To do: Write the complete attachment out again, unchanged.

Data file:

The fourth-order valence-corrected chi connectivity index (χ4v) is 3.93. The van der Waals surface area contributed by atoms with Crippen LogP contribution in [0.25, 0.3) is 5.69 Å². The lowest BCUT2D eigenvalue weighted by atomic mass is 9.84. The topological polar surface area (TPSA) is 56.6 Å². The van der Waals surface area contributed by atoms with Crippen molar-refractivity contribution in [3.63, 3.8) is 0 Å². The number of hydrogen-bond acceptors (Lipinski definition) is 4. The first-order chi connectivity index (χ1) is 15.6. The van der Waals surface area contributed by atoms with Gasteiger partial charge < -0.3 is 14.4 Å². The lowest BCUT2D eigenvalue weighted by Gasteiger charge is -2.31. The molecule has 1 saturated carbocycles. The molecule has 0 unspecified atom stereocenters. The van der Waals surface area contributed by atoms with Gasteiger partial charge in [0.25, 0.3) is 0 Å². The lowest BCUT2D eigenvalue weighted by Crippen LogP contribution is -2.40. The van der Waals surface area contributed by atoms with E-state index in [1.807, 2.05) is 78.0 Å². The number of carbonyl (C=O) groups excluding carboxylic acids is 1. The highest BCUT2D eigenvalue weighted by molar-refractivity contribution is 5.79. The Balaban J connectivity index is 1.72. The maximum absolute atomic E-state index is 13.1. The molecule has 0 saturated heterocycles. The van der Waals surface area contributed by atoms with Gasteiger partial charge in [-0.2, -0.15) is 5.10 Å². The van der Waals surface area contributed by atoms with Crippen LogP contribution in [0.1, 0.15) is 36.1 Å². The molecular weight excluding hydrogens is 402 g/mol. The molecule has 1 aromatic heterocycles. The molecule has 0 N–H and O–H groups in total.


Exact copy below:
The fourth-order valence-corrected chi connectivity index (χ4v) is 3.93. The van der Waals surface area contributed by atoms with Crippen LogP contribution in [0.25, 0.3) is 5.69 Å². The lowest BCUT2D eigenvalue weighted by atomic mass is 9.84. The topological polar surface area (TPSA) is 56.6 Å². The van der Waals surface area contributed by atoms with Crippen molar-refractivity contribution in [3.63, 3.8) is 0 Å². The number of hydrogen-bond acceptors (Lipinski definition) is 4. The first-order chi connectivity index (χ1) is 15.6. The van der Waals surface area contributed by atoms with Gasteiger partial charge < -0.3 is 14.4 Å². The lowest BCUT2D eigenvalue weighted by Gasteiger charge is -2.31. The molecule has 1 saturated carbocycles. The molecule has 0 unspecified atom stereocenters. The van der Waals surface area contributed by atoms with Gasteiger partial charge in [0.25, 0.3) is 0 Å². The lowest BCUT2D eigenvalue weighted by Crippen LogP contribution is -2.40. The van der Waals surface area contributed by atoms with E-state index in [1.807, 2.05) is 78.0 Å². The number of carbonyl (C=O) groups excluding carboxylic acids is 1. The highest BCUT2D eigenvalue weighted by molar-refractivity contribution is 5.79. The Balaban J connectivity index is 1.72. The maximum absolute atomic E-state index is 13.1. The molecule has 0 saturated heterocycles. The van der Waals surface area contributed by atoms with Gasteiger partial charge in [-0.2, -0.15) is 5.10 Å². The van der Waals surface area contributed by atoms with Crippen LogP contribution in [0.1, 0.15) is 36.1 Å². The molecular weight excluding hydrogens is 402 g/mol. The molecule has 1 aromatic heterocycles. The molecule has 0 N–H and O–H groups in total.